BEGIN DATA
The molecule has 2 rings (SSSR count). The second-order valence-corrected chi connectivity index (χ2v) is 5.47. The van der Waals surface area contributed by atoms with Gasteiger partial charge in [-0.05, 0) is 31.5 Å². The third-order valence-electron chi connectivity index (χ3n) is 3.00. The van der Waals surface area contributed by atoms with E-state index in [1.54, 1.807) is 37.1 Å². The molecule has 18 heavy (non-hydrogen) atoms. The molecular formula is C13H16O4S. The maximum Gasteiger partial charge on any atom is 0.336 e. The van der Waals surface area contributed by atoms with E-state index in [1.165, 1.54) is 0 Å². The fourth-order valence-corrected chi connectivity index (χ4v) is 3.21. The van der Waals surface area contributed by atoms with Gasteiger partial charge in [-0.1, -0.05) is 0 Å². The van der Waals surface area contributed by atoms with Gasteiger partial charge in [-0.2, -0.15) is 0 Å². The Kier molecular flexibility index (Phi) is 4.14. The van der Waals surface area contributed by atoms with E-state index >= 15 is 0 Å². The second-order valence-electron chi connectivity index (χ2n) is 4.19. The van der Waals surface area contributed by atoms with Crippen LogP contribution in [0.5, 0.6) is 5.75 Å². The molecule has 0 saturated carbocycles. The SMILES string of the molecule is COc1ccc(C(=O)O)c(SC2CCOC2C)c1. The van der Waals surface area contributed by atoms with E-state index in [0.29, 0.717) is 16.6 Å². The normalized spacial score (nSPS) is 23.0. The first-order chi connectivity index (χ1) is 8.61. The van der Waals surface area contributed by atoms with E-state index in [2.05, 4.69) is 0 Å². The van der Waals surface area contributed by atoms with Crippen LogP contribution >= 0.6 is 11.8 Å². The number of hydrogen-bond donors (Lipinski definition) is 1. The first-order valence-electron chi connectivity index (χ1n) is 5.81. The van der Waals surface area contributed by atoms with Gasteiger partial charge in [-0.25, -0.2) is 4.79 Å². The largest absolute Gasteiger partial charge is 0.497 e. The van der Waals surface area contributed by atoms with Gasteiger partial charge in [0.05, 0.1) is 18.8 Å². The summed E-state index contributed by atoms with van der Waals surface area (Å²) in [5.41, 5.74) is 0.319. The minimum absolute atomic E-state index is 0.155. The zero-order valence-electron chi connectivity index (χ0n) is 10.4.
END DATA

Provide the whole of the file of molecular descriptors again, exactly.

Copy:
The molecule has 2 rings (SSSR count). The second-order valence-corrected chi connectivity index (χ2v) is 5.47. The van der Waals surface area contributed by atoms with Gasteiger partial charge in [-0.05, 0) is 31.5 Å². The third-order valence-electron chi connectivity index (χ3n) is 3.00. The van der Waals surface area contributed by atoms with E-state index in [1.54, 1.807) is 37.1 Å². The molecule has 18 heavy (non-hydrogen) atoms. The molecular formula is C13H16O4S. The maximum Gasteiger partial charge on any atom is 0.336 e. The van der Waals surface area contributed by atoms with E-state index in [1.165, 1.54) is 0 Å². The fourth-order valence-corrected chi connectivity index (χ4v) is 3.21. The van der Waals surface area contributed by atoms with Gasteiger partial charge in [-0.1, -0.05) is 0 Å². The van der Waals surface area contributed by atoms with Gasteiger partial charge in [-0.2, -0.15) is 0 Å². The Kier molecular flexibility index (Phi) is 4.14. The van der Waals surface area contributed by atoms with E-state index >= 15 is 0 Å². The second-order valence-electron chi connectivity index (χ2n) is 4.19. The van der Waals surface area contributed by atoms with Crippen LogP contribution in [0.5, 0.6) is 5.75 Å². The molecule has 0 saturated carbocycles. The SMILES string of the molecule is COc1ccc(C(=O)O)c(SC2CCOC2C)c1. The van der Waals surface area contributed by atoms with E-state index in [0.29, 0.717) is 16.6 Å². The normalized spacial score (nSPS) is 23.0. The first-order chi connectivity index (χ1) is 8.61. The van der Waals surface area contributed by atoms with E-state index in [2.05, 4.69) is 0 Å². The van der Waals surface area contributed by atoms with Crippen LogP contribution >= 0.6 is 11.8 Å². The number of hydrogen-bond donors (Lipinski definition) is 1. The first-order valence-electron chi connectivity index (χ1n) is 5.81. The van der Waals surface area contributed by atoms with Gasteiger partial charge in [-0.25, -0.2) is 4.79 Å². The largest absolute Gasteiger partial charge is 0.497 e. The van der Waals surface area contributed by atoms with Gasteiger partial charge in [0.05, 0.1) is 18.8 Å². The summed E-state index contributed by atoms with van der Waals surface area (Å²) in [5.41, 5.74) is 0.319. The minimum absolute atomic E-state index is 0.155. The zero-order valence-electron chi connectivity index (χ0n) is 10.4.